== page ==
The United States' top international development chief, Samantha Power, is heading to Serbia and Kosovo this week to meet with leaders there, as US and European leaders work to stabilize relations between those two former wartime enemies at a time of heightened tensions.
Power becomes the first head of the US Agency for International Development to travel to Serbia, which maintains close historical and cultural ties with Russia.
Serbia and Kosovo have remained on often hostile terms since Kosovo's 1990s split from Serbia at the end of the Cold War.
Frictions between Serbia and Kosovo, which has an ethnic Albanian majority and an ethnic Serb minority, have rebounded in the general tensions since Russia invaded Ukraine last year.
Power is to meet with the prime ministers and presidents of both countries, encouraging both to stay on a path of normalizing relations between themselves and to keep moving toward membership in the European Union.
She “will underscore USAID’s support for Serbia’s path to European Union accession through our partnership to foster economic growth and democratic development,” the USAID said in a statement.
Power will be the first senior US government official to travel to the region since the European Union brokered a meeting between heads of the two governments last week in Brussels, encouraging them to get back into peaceful dialogue.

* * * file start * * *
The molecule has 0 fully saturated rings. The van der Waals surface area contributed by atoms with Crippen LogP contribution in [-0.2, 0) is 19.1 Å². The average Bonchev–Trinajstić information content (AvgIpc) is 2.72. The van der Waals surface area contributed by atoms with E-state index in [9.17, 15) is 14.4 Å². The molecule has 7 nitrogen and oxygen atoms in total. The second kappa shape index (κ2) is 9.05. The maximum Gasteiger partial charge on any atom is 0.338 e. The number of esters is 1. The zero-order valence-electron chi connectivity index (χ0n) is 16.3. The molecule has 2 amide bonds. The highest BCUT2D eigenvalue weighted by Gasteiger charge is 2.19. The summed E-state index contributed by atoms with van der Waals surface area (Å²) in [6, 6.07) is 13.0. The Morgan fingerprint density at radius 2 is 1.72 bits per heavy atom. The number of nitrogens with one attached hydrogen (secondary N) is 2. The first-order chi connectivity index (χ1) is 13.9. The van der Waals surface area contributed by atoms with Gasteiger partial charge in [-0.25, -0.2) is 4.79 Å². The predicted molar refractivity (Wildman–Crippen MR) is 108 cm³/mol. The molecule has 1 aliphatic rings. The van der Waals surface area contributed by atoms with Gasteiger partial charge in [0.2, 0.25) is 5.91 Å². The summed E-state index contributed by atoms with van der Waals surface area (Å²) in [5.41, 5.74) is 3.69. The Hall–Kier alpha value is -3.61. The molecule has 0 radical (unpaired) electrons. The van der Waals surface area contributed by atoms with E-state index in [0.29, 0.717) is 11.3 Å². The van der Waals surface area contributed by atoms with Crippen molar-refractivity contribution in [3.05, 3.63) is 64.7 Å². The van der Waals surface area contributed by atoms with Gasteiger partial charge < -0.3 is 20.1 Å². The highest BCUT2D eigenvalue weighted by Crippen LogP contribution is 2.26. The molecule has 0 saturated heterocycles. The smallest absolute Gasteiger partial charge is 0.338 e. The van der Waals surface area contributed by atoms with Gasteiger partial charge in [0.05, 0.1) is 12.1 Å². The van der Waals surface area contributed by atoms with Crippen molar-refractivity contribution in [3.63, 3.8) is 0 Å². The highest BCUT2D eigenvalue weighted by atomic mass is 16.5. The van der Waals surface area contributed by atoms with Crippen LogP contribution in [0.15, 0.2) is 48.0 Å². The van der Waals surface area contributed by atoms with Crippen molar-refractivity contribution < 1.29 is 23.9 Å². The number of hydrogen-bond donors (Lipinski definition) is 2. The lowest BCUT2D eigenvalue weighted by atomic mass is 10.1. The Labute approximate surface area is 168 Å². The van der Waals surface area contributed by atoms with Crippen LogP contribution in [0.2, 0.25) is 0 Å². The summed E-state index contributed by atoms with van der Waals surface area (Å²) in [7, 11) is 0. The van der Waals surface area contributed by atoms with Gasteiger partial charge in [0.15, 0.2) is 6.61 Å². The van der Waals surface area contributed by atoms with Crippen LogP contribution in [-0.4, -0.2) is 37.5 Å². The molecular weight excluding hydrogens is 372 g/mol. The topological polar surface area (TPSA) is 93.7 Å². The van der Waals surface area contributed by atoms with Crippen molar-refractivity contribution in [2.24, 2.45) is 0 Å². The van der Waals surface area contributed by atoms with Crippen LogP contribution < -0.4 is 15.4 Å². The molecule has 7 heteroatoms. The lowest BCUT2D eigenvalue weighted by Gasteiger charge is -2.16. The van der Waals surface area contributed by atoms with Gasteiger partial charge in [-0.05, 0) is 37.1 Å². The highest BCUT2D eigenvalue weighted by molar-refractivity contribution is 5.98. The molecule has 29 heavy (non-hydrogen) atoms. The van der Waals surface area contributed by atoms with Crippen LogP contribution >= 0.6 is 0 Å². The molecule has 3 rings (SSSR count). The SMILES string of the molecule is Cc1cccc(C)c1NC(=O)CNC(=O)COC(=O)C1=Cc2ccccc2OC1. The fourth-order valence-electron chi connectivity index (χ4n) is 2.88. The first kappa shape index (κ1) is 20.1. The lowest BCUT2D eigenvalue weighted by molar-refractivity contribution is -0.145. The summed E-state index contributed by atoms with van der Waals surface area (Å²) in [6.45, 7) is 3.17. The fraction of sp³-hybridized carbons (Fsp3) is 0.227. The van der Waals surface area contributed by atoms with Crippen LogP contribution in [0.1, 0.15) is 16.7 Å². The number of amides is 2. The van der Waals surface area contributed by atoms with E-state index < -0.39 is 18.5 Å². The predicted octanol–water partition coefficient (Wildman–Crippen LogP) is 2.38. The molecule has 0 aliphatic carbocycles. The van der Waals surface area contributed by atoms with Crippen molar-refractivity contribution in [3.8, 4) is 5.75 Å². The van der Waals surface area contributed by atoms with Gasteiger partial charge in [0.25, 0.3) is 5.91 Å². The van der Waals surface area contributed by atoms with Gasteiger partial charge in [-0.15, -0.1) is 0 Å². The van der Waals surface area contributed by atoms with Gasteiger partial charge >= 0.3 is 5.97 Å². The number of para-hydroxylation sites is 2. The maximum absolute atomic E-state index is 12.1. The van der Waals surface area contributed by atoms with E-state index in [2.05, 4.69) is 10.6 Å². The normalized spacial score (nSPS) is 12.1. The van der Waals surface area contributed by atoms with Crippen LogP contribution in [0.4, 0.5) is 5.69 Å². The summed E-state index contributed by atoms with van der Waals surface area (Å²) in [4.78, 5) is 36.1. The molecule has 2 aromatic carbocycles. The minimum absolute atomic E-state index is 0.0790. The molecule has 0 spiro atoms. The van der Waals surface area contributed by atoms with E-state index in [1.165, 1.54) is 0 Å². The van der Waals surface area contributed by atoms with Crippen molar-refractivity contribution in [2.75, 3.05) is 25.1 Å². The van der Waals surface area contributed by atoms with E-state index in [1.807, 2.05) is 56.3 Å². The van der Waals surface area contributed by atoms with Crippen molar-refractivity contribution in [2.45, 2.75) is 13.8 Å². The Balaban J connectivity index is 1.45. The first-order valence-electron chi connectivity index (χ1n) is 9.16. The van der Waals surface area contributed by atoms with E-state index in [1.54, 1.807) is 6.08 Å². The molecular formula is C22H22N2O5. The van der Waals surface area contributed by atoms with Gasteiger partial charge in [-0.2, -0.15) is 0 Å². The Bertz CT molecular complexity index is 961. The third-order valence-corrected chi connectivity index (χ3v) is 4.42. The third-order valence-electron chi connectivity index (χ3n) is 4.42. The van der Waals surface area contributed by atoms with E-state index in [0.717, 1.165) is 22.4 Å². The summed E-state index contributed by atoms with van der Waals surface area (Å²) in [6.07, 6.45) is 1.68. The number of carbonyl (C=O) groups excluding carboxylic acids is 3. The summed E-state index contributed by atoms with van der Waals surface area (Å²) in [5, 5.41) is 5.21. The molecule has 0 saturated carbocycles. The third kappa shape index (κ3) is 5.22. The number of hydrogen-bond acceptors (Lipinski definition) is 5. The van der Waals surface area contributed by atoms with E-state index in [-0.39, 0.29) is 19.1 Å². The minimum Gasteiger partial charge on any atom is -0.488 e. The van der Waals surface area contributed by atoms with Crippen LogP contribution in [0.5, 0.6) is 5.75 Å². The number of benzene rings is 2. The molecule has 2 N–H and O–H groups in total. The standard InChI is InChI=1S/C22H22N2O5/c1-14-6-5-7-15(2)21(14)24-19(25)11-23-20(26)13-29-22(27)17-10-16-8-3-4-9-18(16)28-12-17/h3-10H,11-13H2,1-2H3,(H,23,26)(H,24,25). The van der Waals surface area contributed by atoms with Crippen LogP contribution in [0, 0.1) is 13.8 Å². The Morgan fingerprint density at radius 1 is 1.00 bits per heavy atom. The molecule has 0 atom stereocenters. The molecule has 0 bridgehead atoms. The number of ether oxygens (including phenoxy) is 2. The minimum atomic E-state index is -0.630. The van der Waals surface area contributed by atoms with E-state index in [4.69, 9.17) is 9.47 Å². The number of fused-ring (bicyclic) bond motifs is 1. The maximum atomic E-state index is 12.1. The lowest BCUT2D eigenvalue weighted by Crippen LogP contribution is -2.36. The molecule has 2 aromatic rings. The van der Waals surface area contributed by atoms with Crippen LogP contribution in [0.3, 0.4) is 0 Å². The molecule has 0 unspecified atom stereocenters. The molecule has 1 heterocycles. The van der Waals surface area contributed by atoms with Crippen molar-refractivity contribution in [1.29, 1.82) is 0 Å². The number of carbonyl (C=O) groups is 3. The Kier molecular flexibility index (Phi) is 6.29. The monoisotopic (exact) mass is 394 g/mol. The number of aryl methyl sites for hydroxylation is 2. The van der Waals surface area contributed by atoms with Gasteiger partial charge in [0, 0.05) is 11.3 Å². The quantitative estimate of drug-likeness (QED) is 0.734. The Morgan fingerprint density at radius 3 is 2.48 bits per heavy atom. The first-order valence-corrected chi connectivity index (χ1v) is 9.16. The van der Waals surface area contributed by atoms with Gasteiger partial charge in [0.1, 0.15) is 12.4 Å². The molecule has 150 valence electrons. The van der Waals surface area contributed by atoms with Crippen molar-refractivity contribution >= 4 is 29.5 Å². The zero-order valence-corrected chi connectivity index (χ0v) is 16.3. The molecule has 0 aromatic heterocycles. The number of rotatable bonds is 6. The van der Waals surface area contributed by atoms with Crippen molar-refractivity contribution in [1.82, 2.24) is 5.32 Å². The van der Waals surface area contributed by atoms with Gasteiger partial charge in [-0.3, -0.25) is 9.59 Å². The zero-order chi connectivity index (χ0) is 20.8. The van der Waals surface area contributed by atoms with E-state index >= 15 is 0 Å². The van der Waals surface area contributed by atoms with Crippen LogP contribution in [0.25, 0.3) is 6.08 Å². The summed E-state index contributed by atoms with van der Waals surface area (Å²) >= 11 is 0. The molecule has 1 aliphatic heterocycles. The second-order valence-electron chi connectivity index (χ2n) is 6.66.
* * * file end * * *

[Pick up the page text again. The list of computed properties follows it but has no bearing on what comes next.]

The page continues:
The EU has spent 12 years facilitating negotiations between Serbia and Kosovo. Kosovo declared independence in 2008, but Serbia does not recognize its statehood. Brussels and the United States often intervene to calm down tensions between the two capitals, more so in the past year since Russia attacked Ukraine.
The war in Kosovo erupted when separatist ethnic Albanians rebelled against Serbia’s rule, and Serbia responded with a brutal crackdown. About 13,000 people, mostly ethnic Albanians, died. NATO’s military intervention eventually forced Serbia to pull out of the territory.
Power also will meet in Serbia and Kosovo with members of civil society, business leaders, journalists and others, including Serbian former NBA player Vlade Divac and athletes with disabilities.
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